28
by Kal (not verified) :: Tue, 10/30/2007 - 6:10pm

Depended on what help the Bears wanted. There were plenty of big-ticket moves on every part. Cleveland landed a great guard from Cinci. SF got a good safety (and there were a ton of good safeties in the draft). WRs moved all over the place. All the Bears did was trade their best RB for a draft pick and trade a draft pick for a bad safety.

Really, while there wasn't a ton on free agency there was a ton of moving around, and it's not like the Bears couldn't have traded.

It wasn't a great offseason for the Bears. I really hope they start with shoring up that offensive line next year, either through free agency or some other way.

29
by Will Allen (not verified) :: Tue, 10/30/2007 - 6:14pm

I think you make some good points, jimmy, but as a guy, me, who roots for a team with lousier receivers than the Bears, I still have to say that even a Bears fan must look at the Pats this year, and think enviously about the three receivers the Pats upgraded to in the off season. Helps to have Brady throwing the ball, I guess.

30
by lionsbob (not verified) :: Tue, 10/30/2007 - 6:14pm

So what will the Bears do in the draft? If they tank will they go QB? Or will they make me happy (as a fan of seeing crazy good lineups) and draft Glenn Dorsey to play alongside Tommie Harris.

The Lions are going to of course draft DeSean Jackson, he will look good in the Hakim role in the offense.

31
by lionsbob (not verified) :: Tue, 10/30/2007 - 6:19pm

What good safety did San Fran get? Michael Lewis? dude was benched and at the very least Lovie Smith knew what he was getting with Archuleta.

32
by Jimmy (not verified) :: Tue, 10/30/2007 - 6:22pm

#26 Will

One of the things that seems really dumb about the Urlacher back story is that Urlacher's contract and likely demands for a new deal have been one of the biggest reasons for not giving Briggs a new deal. As good as Urlacher has been prior to this season (in which he has looked about 50% as athletic as normal) it seems like madness to tell your 26 year old star linebacker that you can't afford him because you have to keep money back to pay for your 30 year old star linebacker who has an arthritic condition in his back.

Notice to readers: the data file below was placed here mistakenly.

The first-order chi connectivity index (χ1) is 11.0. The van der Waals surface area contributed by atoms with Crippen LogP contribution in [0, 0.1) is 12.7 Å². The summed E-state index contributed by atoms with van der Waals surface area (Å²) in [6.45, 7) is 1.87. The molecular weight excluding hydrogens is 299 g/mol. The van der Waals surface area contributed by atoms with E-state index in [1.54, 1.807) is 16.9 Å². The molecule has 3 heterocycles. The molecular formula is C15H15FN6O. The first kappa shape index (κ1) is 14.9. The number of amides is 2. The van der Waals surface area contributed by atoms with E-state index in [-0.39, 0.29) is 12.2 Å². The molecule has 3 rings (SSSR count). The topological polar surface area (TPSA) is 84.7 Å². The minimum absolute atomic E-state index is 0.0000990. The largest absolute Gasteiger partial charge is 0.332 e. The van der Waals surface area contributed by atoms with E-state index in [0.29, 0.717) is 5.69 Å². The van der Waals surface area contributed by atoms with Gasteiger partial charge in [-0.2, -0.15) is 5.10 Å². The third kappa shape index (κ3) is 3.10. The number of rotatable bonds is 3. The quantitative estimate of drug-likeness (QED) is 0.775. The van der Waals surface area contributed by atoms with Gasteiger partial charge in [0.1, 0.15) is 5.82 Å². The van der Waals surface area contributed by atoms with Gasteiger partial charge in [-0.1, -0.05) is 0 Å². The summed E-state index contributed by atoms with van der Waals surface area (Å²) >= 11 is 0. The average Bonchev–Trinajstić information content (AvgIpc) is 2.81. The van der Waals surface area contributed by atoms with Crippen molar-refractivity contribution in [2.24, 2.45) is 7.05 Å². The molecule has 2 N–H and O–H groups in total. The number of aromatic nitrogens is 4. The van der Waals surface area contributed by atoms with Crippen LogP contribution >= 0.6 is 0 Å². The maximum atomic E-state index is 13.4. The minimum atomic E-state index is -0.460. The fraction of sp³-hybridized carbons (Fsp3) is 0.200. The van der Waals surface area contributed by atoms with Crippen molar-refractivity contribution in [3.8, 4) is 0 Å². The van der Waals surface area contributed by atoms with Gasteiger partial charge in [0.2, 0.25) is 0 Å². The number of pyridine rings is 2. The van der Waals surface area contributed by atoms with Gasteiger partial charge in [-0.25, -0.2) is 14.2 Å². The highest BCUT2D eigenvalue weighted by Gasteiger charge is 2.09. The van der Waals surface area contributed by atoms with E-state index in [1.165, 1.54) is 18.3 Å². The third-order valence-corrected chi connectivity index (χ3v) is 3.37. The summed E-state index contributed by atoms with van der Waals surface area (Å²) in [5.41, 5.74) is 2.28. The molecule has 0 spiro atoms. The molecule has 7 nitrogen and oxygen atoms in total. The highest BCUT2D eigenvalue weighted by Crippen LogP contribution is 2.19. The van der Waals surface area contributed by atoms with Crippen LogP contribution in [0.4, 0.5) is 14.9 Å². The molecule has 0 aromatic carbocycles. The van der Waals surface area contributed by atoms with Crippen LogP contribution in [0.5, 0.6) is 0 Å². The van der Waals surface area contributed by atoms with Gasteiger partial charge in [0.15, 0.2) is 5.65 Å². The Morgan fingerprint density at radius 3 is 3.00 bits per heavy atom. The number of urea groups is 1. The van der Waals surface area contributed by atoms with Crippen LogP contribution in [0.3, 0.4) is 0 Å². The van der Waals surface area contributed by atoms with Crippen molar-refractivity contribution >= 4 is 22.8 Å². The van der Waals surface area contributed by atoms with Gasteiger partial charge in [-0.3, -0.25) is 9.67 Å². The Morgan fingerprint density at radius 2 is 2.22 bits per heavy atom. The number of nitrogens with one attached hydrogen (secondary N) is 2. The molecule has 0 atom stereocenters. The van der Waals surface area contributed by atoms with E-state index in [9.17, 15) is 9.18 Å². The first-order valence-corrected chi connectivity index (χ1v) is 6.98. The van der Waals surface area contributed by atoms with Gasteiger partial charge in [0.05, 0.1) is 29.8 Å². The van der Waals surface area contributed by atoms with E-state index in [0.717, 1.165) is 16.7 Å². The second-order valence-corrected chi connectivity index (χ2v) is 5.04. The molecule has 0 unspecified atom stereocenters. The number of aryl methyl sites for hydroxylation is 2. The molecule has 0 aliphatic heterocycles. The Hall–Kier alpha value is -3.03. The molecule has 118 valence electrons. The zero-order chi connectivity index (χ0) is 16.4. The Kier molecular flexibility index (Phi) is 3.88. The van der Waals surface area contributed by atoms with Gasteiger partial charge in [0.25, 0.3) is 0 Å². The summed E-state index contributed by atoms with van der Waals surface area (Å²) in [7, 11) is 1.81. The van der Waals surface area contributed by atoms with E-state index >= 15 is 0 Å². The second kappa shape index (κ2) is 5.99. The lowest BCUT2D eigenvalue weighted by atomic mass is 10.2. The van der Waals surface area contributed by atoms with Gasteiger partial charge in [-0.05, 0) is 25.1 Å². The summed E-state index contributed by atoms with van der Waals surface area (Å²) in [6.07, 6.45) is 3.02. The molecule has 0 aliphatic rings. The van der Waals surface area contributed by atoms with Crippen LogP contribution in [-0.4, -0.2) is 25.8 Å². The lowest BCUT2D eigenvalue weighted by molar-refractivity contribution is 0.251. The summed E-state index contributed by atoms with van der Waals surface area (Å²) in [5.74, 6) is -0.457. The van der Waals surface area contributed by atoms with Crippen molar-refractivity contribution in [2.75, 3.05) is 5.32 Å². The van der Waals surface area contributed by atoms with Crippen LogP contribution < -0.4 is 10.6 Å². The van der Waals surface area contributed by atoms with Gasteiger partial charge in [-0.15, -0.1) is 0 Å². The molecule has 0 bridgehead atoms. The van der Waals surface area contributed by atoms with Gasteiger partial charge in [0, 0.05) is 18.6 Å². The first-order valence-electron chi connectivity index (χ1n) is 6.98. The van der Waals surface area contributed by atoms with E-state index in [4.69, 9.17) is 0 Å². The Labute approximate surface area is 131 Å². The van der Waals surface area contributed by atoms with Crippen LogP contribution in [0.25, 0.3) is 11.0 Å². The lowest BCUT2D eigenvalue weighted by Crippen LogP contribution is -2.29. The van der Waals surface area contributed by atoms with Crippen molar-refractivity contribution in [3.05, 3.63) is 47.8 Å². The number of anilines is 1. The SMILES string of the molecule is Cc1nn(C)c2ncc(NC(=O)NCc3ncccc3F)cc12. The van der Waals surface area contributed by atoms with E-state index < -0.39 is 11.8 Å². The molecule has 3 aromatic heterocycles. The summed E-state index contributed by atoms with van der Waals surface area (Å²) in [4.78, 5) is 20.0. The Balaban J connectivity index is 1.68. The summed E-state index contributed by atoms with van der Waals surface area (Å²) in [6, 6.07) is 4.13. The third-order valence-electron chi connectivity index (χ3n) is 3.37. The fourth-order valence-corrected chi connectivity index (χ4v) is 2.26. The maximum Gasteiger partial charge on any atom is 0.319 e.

The Bears re-signing priorities should go Tommie Harris and Lance Briggs followed by players like Berrian, Anderson and Hester. The Bears do need to invest in youth as a stronger priority, and it would be a very odd decision to spend a lot of money on aging vets like Muhammed, Fred Miller and Ruben Brown while refusing to re-sign some of the younger guys.

33
by Will Allen (not verified) :: Tue, 10/30/2007 - 6:31pm

Jimmy, if those three guys are consuming significant cap space, and they are on the roster next year, Angelo is nuts.

34
by chip (not verified) :: Tue, 10/30/2007 - 6:34pm

I'll repost this here - it's more relevant to Bears fan. Summary: don't trade for Derek Anderson.

__________
29# Kal, I agree. Anderson will be exposed just like Grossman was last year. In the fact, the Anderson-Grossman analogy fits very well here. Grossman got off to a hot start until opposing teams had enough tape on him.

Anderson has looked like a world beater against terrible pass defenses (CIN, MIA, STL) posting 11 TDs, 1 Int & ~60% completion percentage. Against good pass defenses (PIT, OAK, BAL, & NE), he posted 6 TDs, 7 INTs & a 50% completion percentage. Given that he started ~40 games in college and had a college career completion percentage of 51% , I don’t think his accuracy can improve much beyond his current completion percentage of 55%. I'd say it's the personnel around him and not his ability. As a side note, go the Anderson's FO stats (see link). Look at the completion percentage at the 6 QB's above and below him. They are all 1,000 bps better than his. His stats are unsustainable.

I give it 3 more weeks before teams can start to scheme against Anderson. Oh, and if Jerry Angelo trades for him, I'll jump out the window. This is the deepest QB draft (per the Lewin Forecast) in 5+ years, just pick a f#$%ing QB that started 40 games and completed 60+% of his passes in college. Any of them….

35
by Jimmy (not verified) :: Tue, 10/30/2007 - 6:46pm

Kal

I would agree with your point up to a degree. Yes NE got three new receivers, but they gave up a second for Welker and they haven't really signed the other two for all that long, the Bears don't currently have the cap flexibility to make that kind of move with the young players they are going to have to resign (and having resigned Vasher and Tillman). Also I am not sure that either Stallworth or Moss would have been willing to take the kind of contract gamble they have taken in NE playing with Brady with the Bears and the dire QB situation there.

There were very good guards available, but they were very expensive. The same can be said for Lewis in SF, he didn't come cheap and from his days in Philly I would expect him to suffer in deep coverage as much as Archuleta. In SF he rarely plays in a cover two, as they play a lot of man coverage.